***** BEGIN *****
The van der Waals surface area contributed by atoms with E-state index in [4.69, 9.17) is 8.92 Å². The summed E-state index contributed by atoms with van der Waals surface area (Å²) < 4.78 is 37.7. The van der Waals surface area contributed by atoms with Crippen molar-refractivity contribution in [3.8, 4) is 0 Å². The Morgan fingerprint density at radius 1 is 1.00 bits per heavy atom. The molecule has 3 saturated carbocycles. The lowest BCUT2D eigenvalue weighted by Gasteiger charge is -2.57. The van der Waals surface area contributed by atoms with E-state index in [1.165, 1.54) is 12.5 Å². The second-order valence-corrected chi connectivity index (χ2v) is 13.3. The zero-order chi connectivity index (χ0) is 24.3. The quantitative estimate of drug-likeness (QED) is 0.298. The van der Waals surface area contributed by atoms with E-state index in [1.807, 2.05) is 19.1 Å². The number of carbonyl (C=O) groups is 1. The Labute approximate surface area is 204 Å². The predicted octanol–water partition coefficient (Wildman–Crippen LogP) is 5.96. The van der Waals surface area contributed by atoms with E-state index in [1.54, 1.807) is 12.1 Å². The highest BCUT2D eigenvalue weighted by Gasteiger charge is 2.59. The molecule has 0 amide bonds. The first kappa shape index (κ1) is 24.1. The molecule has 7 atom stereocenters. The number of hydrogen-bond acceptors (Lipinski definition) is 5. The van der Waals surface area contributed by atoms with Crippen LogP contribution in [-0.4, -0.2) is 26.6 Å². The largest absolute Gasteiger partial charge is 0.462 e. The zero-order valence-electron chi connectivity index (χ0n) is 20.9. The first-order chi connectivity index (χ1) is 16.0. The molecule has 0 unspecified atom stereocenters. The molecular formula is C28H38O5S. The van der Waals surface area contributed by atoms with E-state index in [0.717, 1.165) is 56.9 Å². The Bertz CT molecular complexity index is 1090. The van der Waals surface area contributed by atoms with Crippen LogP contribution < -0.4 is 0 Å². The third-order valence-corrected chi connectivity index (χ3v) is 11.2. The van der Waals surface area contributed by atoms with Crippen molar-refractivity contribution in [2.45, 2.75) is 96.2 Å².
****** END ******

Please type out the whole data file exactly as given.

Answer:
The van der Waals surface area contributed by atoms with E-state index in [4.69, 9.17) is 8.92 Å². The summed E-state index contributed by atoms with van der Waals surface area (Å²) < 4.78 is 37.7. The van der Waals surface area contributed by atoms with Crippen molar-refractivity contribution in [3.8, 4) is 0 Å². The Morgan fingerprint density at radius 1 is 1.00 bits per heavy atom. The molecule has 3 saturated carbocycles. The lowest BCUT2D eigenvalue weighted by Gasteiger charge is -2.57. The van der Waals surface area contributed by atoms with E-state index in [1.165, 1.54) is 12.5 Å². The second-order valence-corrected chi connectivity index (χ2v) is 13.3. The zero-order chi connectivity index (χ0) is 24.3. The quantitative estimate of drug-likeness (QED) is 0.298. The van der Waals surface area contributed by atoms with E-state index in [1.807, 2.05) is 19.1 Å². The number of carbonyl (C=O) groups is 1. The Labute approximate surface area is 204 Å². The predicted octanol–water partition coefficient (Wildman–Crippen LogP) is 5.96. The van der Waals surface area contributed by atoms with E-state index in [1.54, 1.807) is 12.1 Å². The highest BCUT2D eigenvalue weighted by Gasteiger charge is 2.59. The molecule has 0 amide bonds. The first kappa shape index (κ1) is 24.1. The molecule has 7 atom stereocenters. The number of hydrogen-bond acceptors (Lipinski definition) is 5. The van der Waals surface area contributed by atoms with Crippen LogP contribution in [-0.4, -0.2) is 26.6 Å². The largest absolute Gasteiger partial charge is 0.462 e. The zero-order valence-electron chi connectivity index (χ0n) is 20.9. The first-order chi connectivity index (χ1) is 16.0. The molecule has 0 unspecified atom stereocenters. The molecular formula is C28H38O5S. The van der Waals surface area contributed by atoms with E-state index in [0.717, 1.165) is 56.9 Å². The Bertz CT molecular complexity index is 1090. The van der Waals surface area contributed by atoms with Crippen LogP contribution < -0.4 is 0 Å². The third-order valence-corrected chi connectivity index (χ3v) is 11.2. The van der Waals surface area contributed by atoms with Crippen molar-refractivity contribution in [2.45, 2.75) is 96.2 Å².